Girls, TV’s new take on the modern woman


It’s that time of year again… watching the amazing weather while you’re stuck inside working on endless assignments and the likes. So, logically, it’s also the perfect time of year to begin watching a new series.

It seems to be a paradoxical yet necessary process of the busiest periods of my life, but I always need those 20 minute breaks every now and then on my intense study days, and what better way to spend these breaks than to watch an episode from a series… This year, I decided to go with HBO’s Girls (among others…)

What really intrigued me about this series was a recent article I had read comparing this new show to one of my favourite series Sex and the City. I started watching Girls, which had been dubbed as the 2012 equivalent to the latter, expecting to be swept away into the enviable world of four somewhat stereotypical yet lovable women in Manhattan. However, having now watched the full 2 seasons aired so far I can safely say the only similarity between the two series is the number of protagonists… The story focuses around four very different characters and their struggles to make a living in New York, while trying to juggle dreams for their future and relationships at the same time. So far, it sounds pretty similar, but what distinguishes this series from Sex and the City in my opinion, is not only the glamour and glitz, but most importantly it is the age of the girls in question. Whereas Sex and the City presents viewers with 30 something women who have figured out at least the career part of their lives, focusing instead on their love-lives, Girls presents all the sticky, uncomfortable bits this series seems to have skipped. It shows the trials and tribulations of 20-something year old women, fresh out of college, and their parents’ allowances, trying to find a decent job which will not only help them pay the bills, but also fulfil their respective big dreams.

What makes this series even more different is that the characters in the series go through some trying financial crises which reflect the current economic crunch, rather than an extravagant lifestyle of fashion and exclusive parties. It is a world where true to form, jobs don’t come (or stay) easy and sexual politics still seem to play an important role. Hannah (Lena Dunham), for instance, who is an intern at a magazine, unpaid, and undervalued, ends up losing her job when she asks for a paid job at the magazine she is working for. Even Marney (Allison Williams), the character who has most drive and determination in the series, ends up losing her job at the art gallery and having to work as a hostess. Shoshana (Zosia Marnet), on the other hand is still a college student, which means that she gets to enjoy a somewhat privileged life, having an apartment paid by her parents and not yet having to face all the employment issues the other characters do. She represents the naïve young woman still fantasizing about her future and trying to figure out which of the Sex and the City girls she is most like and worshipping their glamorous lifestyle. And finally, there’s Jessa (Jemima Kirke), the ‘wild child’ of the group, who like her obvious counterpart in Sex and the City, Samantha, shows that in spite of all her bravado about relationships she can be as vulnerable and naïve as all the other characters in matters of love.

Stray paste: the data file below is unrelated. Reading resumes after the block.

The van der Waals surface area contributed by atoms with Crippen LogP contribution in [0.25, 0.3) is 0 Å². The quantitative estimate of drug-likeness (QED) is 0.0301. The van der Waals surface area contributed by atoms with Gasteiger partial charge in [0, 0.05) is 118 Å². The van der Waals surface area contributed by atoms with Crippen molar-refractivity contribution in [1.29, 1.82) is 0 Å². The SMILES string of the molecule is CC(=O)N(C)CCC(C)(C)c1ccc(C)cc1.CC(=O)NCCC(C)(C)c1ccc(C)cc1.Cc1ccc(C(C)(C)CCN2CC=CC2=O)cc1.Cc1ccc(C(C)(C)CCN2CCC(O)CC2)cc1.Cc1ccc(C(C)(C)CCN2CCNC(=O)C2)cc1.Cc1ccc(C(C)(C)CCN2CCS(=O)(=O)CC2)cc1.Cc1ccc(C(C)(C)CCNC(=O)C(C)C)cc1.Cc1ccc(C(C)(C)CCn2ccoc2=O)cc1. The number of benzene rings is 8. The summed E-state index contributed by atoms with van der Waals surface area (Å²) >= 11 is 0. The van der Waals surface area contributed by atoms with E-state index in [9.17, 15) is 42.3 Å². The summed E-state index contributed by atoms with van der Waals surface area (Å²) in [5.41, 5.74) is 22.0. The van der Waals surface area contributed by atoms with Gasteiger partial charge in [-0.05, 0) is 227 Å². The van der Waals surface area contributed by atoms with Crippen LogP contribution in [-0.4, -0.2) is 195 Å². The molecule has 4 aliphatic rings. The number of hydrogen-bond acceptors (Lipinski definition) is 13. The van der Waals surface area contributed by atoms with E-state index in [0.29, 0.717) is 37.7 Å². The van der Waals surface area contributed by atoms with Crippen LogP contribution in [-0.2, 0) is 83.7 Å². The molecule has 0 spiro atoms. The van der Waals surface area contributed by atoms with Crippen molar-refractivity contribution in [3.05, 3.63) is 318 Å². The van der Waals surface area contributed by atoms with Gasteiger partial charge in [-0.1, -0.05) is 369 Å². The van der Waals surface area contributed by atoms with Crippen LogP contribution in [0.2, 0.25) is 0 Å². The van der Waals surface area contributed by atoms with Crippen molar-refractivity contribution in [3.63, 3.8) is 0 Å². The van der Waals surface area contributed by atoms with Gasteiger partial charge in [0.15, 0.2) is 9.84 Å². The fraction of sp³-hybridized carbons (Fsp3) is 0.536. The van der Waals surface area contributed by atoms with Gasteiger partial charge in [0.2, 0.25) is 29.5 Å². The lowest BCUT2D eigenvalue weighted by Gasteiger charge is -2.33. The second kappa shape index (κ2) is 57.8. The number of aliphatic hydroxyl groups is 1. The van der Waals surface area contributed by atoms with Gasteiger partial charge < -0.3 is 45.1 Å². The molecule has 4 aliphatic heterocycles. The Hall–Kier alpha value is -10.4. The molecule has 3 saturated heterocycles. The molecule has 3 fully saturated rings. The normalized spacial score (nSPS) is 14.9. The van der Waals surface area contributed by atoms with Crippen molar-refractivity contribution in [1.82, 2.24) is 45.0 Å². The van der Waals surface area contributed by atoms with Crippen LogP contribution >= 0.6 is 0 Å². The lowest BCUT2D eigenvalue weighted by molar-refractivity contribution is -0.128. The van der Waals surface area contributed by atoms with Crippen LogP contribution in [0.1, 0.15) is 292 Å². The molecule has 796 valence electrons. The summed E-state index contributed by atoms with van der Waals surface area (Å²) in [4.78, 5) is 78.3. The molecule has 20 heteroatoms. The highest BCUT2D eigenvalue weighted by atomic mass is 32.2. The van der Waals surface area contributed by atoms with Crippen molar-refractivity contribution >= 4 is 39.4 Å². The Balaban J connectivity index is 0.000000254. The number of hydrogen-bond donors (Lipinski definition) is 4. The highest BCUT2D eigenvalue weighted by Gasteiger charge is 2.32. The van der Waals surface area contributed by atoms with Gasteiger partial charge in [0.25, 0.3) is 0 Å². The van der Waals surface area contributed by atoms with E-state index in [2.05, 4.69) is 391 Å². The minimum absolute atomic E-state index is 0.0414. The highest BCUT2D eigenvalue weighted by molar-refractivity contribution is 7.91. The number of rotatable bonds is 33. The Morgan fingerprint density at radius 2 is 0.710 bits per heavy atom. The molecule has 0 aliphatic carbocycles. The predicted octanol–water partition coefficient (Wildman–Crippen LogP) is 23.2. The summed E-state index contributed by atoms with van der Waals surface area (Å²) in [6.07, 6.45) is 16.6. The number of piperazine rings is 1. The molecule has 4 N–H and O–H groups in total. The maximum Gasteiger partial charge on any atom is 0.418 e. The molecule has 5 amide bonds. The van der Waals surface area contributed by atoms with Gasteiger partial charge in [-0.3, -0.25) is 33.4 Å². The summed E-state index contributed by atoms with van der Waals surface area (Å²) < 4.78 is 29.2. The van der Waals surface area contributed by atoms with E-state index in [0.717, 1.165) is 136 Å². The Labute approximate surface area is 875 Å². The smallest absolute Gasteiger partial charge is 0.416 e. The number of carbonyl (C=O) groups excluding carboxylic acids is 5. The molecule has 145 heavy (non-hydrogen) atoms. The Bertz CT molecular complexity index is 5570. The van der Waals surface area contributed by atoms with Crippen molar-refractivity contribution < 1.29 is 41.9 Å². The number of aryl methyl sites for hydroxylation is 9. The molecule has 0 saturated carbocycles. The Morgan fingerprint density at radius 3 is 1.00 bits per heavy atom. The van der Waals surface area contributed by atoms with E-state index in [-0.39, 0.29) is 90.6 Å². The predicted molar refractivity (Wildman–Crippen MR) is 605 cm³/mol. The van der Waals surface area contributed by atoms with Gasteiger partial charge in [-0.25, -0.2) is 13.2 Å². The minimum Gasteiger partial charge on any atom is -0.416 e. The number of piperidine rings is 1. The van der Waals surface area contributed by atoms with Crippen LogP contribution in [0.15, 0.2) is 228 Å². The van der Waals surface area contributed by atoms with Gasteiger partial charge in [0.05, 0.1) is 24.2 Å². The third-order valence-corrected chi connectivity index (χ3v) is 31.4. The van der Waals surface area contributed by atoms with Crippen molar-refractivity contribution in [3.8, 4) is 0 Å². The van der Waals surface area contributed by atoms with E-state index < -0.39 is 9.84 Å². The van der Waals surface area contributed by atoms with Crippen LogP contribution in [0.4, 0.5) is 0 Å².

Gone are the glamorous and romanticised love scenes and declarations of love in this series. All focus goes on the awkwardness and often demeaning sexual encounters the women experience, with not so much as mood music or soft lighting to make the scenes a little more comfortable to watch. All emphasis is on making scenes as realistic as possible, and this is reflected even in the cast of the show. The actors don’t fit into the usual Hollywood stereotypes of beauty which are mirrored in television series and movies. Let’s also not forget the emphasis on STD’s and possible pregnancy in this series, which strikes the viewer as one of the first issued to be discussed in the early episodes.

Dunham, who is also the writer of the series, has been dubbed ‘the voice of her generation’, which I must admit makes me feel somehow uncomfortable, mainly because I’d rather believe that my not so distant future could resemble the world of Carrie Bradshaw, rather than the difficult world of Hannah Horvath. However, if you decide to start watching this series, make sure to do so treating the show in its own right. It isn’t  and does not claim to be, an imitation or a parody of any previous series. Although it presents a bleaker image of life in the Big Apple, than I would like to believe, it proved to be extremely entertaining. So if you’re not offended by nudity and stark reality portrayed on-screen, this series is definitely worth the watch! I for one cannot wait for the third season after last Sunday’s touching season finale… Watch this space!